The New York Times reviewer of that book must have had Pam in mind when she writes: "What sticks in the stories he tells and the people he's met, researched, or gone to look for--the mad, passionate, wildly uncompromising people, fixed on a flower." Ken Druse in The Collector's Garden describes Pam as a passionate gardening extremist who turned a particular species of plant into a mission in life. Dr. William C. Welch in Antique Roses for the South generously recognizes her expertise and research skills in historical gardening, and includes a picture of her with close friend Greg Grant "rustling" cuttings of a "Canary Island Rose" in San Antonio during the mid-1980's. She was also an official judge for the Search for the San Antonio Rose as described at:

Recognized for her rosarian skills, Pam was one of the official judges sponsored by a major corporation to identify and award a prize for the "genuine" San Antonio rose. Roses were not her only horticultural discoveries. Other flowers found in her own yard bear her name. A climbing pink and gold extremely floriferous honeysuckle, "Pam's Pink," is commercially available. See:

Also available commercially now is a large flowered red-and-gold columbine, named "Blazing Stars Columbine," with the scientific Latin name "Aquilegia x puryearana," recognized as an excellent cut flower and for attracting hummingbirds. (See:

She is also "rumored" to have a great deal to do with the creation of the Pink Bluebonnet Legend as seen at:

Pam's creativity was not limited to gardening. She painted oversized murals, created unique ceramic mead wrist cups, and wove or embroidered heraldic tapestry. She illuminated her own English genealogy research with detailed heraldry and coats of arms, a service which she provided for free to her friends. Her other interests include making jewelry from semi-precious stones, and crafting period costumes. She is warmly remembered by friends for her creative theme parties, such as the tea parties to craft multi-dimentional Valentines, and birthday parties like one featuring the Loch Ness monster cake. Childhood friends from the Vacation Bible School at the First Presbyterian Church of Navasota recall her summer 1955 cinematographic epic filmed at the rapids on the Brazos River, a realistic re-creation of "The Parting of the Red Sea."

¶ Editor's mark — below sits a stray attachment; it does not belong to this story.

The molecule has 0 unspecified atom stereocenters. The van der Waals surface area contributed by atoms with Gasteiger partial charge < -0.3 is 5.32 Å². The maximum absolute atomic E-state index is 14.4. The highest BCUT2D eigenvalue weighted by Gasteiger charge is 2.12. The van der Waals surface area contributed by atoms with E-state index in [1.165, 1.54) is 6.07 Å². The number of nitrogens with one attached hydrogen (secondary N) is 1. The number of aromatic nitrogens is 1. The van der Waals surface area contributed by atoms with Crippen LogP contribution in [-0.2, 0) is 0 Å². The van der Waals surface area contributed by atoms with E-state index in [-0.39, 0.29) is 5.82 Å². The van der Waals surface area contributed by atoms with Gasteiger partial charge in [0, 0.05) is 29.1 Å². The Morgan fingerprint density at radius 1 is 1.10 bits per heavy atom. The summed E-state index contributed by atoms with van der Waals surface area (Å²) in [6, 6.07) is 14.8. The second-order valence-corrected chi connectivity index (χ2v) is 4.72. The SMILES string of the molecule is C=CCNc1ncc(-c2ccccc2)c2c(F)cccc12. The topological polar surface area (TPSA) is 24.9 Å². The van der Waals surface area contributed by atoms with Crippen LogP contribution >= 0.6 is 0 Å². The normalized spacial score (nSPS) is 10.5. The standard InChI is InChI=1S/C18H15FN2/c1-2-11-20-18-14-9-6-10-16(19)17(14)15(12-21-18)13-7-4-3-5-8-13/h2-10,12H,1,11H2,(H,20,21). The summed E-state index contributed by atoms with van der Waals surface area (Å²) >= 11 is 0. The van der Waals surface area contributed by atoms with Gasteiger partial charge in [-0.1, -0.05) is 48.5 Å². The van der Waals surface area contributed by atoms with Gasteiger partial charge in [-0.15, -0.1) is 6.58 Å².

She was a fourth-generation member of the First Presbyterian Church, Navasota, where she shared her artistic talent with the Bible School and sang in the Choir. She belonged to the Daughters of the Republic of Texas and provided programs for countless civic and gardening organizations around the State, and was Troop Leader for several Girl Scout and Campfire Girls. She was a founding member of the Navasota Heritage Home Tour and Nostalgia Days as well as The Pioneer Plant Society. Pam is survived by a number of cousins, lifelong friends, colleagues from the world of ornamental heritage flowers, and caring friends from the First Presbyterian Church of Huntsville who helped her through her final years. Pam was passionate about our Texas and Southern gardening heritage and was highly successful in motivating others to explore plants and gardens important to their own families and communities. She leaves behind an enduring legacy of "found flowers," some of which bear her name, and an impact on heritage gardening which will continue to attest to her pioneering spirit, generosity, energy and creativity.

Posted 28 March, 2005. Communicated by Dr. Jerry Parsons, Texas Cooperative Extension.